Our Park Thou Art in Heaven…5

…In time the municipality built a permanent brick shelter by the rink.  It was a place where we could hang out in relative warmth during the winter months and tie on our skates and flirt with the young gals and show off to our hearts content.  It was also the abode of the caretakers who were responsible for the maintenance and the flooding of the ice service.

I remember one evening, a school night, it was about mid week.  I was running late and it was as cold as ice outside. I had been at my friend’s house and was now on my way home taking a short cut through the park, alone with my thoughts and my futile attempt to stay warm. There was a cruel frost in the air that froze one’s breath into that visible plane of C02 stillness: opaque, inert like foggy dull whiteness that seemed to just hang there in mid air, motionless, wafting for a second or two, then disappearing wistfully until followed inexorably by the next sustained exhaled breath.

I sauntered down to the area of the rink.  The usual bandits were not there. In fact no one was there except a lone figure holding a fire hose emitting a jet streamed rush of water over and on to the ice surface. The natural light of the half moon and its reflection off of the snow and ice surface made it somewhat surreal watching this stream of water jet forth from the nozzle like liquid crystalline, then arc its way up and over some invisible barrier then down and out it went splattering onto the surface of the ice flowing and emanating outward in what appeared to be rippled waves of smooth liquid velvet sheets across a frozen yet clear rejuvenated expanse. Ironically that cold blast of water resembled a cauldron of steam, exploding like an expansion crack when it made contact with the surface and frigid coldness of the ice.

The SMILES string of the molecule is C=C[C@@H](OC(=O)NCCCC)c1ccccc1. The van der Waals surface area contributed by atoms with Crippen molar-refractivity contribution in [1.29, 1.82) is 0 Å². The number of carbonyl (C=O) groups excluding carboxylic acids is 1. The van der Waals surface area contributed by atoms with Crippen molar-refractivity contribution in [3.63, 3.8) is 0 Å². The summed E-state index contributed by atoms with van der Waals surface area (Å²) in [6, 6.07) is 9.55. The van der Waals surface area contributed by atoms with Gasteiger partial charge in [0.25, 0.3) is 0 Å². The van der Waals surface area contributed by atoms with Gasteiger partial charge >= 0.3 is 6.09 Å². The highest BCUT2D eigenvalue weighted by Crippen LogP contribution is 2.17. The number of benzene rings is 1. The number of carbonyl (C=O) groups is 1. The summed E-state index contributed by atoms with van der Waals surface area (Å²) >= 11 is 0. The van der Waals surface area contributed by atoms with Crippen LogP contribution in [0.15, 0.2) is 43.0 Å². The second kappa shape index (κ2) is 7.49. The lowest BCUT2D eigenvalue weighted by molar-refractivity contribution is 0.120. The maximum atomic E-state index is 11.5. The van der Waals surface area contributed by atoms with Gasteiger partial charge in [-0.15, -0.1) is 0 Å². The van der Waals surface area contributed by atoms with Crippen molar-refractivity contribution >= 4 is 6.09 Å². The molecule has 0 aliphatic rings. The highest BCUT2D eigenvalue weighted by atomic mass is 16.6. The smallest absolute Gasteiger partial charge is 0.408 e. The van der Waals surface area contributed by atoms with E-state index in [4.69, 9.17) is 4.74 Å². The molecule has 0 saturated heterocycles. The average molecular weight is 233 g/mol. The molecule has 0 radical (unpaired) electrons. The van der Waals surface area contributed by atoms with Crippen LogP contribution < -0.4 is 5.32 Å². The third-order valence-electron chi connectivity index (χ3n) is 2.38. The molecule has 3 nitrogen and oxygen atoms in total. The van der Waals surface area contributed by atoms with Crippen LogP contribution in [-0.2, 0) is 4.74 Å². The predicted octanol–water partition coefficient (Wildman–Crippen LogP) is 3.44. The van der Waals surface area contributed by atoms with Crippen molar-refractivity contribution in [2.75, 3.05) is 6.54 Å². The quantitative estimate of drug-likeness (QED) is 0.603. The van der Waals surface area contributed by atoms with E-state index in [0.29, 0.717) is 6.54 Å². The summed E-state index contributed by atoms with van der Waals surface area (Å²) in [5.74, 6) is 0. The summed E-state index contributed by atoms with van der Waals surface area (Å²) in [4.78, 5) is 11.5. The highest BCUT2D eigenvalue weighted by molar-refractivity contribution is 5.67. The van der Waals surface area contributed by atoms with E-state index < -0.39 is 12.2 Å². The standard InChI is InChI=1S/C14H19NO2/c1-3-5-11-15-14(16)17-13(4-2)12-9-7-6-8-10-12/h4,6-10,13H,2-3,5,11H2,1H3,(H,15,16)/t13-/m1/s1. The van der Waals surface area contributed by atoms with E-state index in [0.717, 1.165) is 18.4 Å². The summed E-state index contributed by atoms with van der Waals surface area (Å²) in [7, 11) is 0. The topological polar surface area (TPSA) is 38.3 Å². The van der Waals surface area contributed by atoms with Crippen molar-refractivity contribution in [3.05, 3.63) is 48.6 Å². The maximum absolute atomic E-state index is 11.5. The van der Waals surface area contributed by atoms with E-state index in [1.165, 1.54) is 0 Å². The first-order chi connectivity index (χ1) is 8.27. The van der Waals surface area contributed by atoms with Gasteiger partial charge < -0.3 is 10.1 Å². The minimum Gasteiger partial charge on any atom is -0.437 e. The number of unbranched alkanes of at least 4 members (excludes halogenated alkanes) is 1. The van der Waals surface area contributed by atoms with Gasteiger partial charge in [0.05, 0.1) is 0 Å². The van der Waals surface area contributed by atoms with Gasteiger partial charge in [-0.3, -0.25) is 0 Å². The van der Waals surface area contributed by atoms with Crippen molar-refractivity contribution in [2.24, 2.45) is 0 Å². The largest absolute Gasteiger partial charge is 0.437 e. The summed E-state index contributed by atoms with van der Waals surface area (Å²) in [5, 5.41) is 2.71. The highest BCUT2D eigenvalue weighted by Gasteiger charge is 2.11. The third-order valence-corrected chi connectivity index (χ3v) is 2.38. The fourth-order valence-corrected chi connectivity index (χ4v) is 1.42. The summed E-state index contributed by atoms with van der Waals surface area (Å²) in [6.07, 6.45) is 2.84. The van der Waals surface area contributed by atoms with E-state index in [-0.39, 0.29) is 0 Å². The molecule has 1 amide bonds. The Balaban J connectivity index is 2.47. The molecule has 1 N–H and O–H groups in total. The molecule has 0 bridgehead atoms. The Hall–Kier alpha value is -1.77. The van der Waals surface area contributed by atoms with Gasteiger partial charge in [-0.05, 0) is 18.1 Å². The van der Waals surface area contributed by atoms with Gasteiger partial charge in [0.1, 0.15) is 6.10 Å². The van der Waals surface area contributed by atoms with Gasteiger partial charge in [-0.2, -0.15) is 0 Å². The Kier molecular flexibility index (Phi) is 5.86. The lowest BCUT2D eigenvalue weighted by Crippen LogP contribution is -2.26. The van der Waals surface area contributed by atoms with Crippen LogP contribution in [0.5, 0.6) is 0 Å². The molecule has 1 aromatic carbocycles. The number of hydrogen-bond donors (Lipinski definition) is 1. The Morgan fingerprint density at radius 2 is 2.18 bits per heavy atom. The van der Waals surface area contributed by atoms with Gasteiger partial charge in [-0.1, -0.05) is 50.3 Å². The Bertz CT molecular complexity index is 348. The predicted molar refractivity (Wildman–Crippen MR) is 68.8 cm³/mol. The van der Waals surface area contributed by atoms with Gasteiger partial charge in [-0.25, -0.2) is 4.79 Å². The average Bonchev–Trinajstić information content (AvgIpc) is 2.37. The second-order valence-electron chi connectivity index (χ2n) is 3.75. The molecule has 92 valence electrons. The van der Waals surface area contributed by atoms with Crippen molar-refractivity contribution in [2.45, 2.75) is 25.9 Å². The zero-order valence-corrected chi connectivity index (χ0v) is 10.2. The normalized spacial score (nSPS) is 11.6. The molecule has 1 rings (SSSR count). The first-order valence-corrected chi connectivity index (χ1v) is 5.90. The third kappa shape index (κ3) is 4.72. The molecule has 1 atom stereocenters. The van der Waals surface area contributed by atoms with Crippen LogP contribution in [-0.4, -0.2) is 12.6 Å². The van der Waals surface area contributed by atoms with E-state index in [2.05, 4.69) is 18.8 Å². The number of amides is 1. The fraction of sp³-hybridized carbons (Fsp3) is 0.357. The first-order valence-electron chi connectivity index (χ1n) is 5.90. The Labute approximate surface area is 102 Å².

The caretaker just stood there, like an automaton, as if watching and admiring the outcome of his work from afar.  He would move the hose from side to side, then up and down a few times as if coaxing, then directing the stream to do its magical work, somewhat like a maestro conducting a movement.  He was old, about 40 I would guess, crusty, with a wrinkled face of someone who made his living working outdoors.  He had a low forehead from what I could see just shy of his toque. His was a square face with a set strong jaw and a bulbous crooked nose masking dark, brooding inset pair of eyes.  From time to time one could see a slight glint but that only came to light as part of the draw on his rolled cigarette. The exhaled smoke, combined with his frozen breath, gave the impression of a magician’s folly with nature’s illusion of turning water magically into ice…